A small snap was heard for only five yards. The current was now still moving through the wire, only through his extension cable instead. Heaving a hefty sigh of relief, he put his head through the new gap.
Inch by agonizing inch, he slipped between the wires. With the display on his cable, he could see how much the other wires had been displaced, as it was connected to the system as well now. It only was being moved by the wind. He was easily one third of the way through when he saw a searchlight tilting towards him.
It is incredibly hard to hold one's breath when there is mortal danger afoot. There was a small unwatched corner directly below him, but he had seldom hope for making it in time. He had been holding his breath for at least a solid minute by that point, and he needed to take a gasp. He couldn't stand it any longer. He struggled not to fill his lungs, his torso still on the wall, the circle of incriminating luminance just seconds to the left.
His instinctual lust for survival contradicted itself by forcing his diaphragm to summon precious air to the lungs. The gauge showed about nine and a half millimeters, with less than a hair of space until death. Only two seconds, if not less, until was is in full view of the spotlight. Wriggling through the last several inches past his torso, he gasped for air, slipped his legs through, and fell just under the cone of light all with less than a second to spare. He landed on his chest, and was safe for at least that next minute, a coveted privilege in his profession.
The final co-conspirator, still at the gate, waited for his cue to ditch the plane and take over the guard station. The corner of his visor showed a small circle that represents the signal sent by the guys already in their positions. He slipped around behind the watchman and entered the small security base.
He quickly dispatched of the residents and placed the concussed guards in a corner. Sneaking around the corner and past the spotlights, he tackled the final guard on this side of the building, and both came crashing to the ground, a spray of snow being lifted in their wake.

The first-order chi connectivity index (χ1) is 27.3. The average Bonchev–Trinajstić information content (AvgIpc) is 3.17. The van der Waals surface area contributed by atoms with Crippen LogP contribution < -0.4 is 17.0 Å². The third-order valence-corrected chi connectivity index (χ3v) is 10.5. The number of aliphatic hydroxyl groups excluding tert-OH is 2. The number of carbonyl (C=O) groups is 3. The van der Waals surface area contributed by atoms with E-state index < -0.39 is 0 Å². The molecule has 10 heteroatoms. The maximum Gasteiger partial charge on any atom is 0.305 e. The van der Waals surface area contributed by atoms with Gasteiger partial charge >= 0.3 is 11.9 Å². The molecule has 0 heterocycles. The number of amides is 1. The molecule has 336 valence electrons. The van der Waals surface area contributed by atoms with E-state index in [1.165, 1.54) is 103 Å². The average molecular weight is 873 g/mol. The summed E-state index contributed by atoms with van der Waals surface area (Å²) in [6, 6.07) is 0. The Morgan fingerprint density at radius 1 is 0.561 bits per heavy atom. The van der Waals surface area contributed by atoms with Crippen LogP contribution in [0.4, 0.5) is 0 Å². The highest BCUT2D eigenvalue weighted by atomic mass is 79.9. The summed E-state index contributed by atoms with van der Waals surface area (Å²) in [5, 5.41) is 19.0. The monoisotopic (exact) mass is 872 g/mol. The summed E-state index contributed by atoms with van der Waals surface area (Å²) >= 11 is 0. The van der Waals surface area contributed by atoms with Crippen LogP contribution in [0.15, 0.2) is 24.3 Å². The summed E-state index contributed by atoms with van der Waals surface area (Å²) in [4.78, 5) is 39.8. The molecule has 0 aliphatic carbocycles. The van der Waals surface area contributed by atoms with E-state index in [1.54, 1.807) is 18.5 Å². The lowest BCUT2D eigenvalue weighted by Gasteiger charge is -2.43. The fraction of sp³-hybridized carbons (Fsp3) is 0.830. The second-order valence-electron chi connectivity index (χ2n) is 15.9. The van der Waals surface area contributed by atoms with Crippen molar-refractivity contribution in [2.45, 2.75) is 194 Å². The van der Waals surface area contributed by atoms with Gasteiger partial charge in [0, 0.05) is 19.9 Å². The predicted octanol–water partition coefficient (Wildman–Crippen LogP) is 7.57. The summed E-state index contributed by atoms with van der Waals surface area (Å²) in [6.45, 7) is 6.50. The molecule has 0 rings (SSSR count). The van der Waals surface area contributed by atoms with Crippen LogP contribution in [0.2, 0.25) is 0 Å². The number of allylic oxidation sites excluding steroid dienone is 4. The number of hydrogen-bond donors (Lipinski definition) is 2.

The guard was alarmed but he wasn't totally incompetent. Within seconds, he twisted under the weight of the attacker and attempted to overthrow him.
A punch landed on a jaw, which was promptly returned. The lights drew closer, adding the the gravity of the situation.
Intruder Number One was knocked to his side, sliding down the patch of powdered snow and hitting the wall. The guard took an upward stance and motioned for his piteously concealed holster. At the same time, he motioned for his radio transceiver in his shirt pocket. Regrettably, this one could not be allowed to live.
Taking his opportunity, the intruder placed his fist in a snow-cleared area to his left. Using this as a fulcrum for his weight, he swung his legs in a counter-clockwise stroke, ending right below the knees of the guard, now with his gun pointed out straight at the attacker's face. The guard swayed, and reluctantly let the kick fell him. He hit the ground with an unpleasant thump. Number One, still spinning from his kick, launched himself up and towards the unfortunate guard. Hands extended, one fell on the transceiver and the other on the wrist of the gun hand. With the force of the impact, the two slid toward the other wall close by across the snow, clear out of the way of the lights. Sliding, the guard fires three shots, failing to graze the shoulder of his aggressor. Number One ripped and threw the transceiver several feet to the right from the wall, and with his other hand, grabbed his own handgun. The former guard was buried in the snow minutes later.
Even after undesirable and disconcerting casualties and danger, the operation was underway. In minutes, the truck, with the missiles, Number Two and Three, and most importantly, the elusive governmental data, will be rolling out of the platform. He will toss the driver out, Number One will give them "permission" to pass, sneaking in himself, and they'll drive out, and after they pass the highway, they'll be home free. All they had to do then was wait. All sounds ceased as Number Three gave the signal that he was leaving the server room, and would be on the truck within the minute.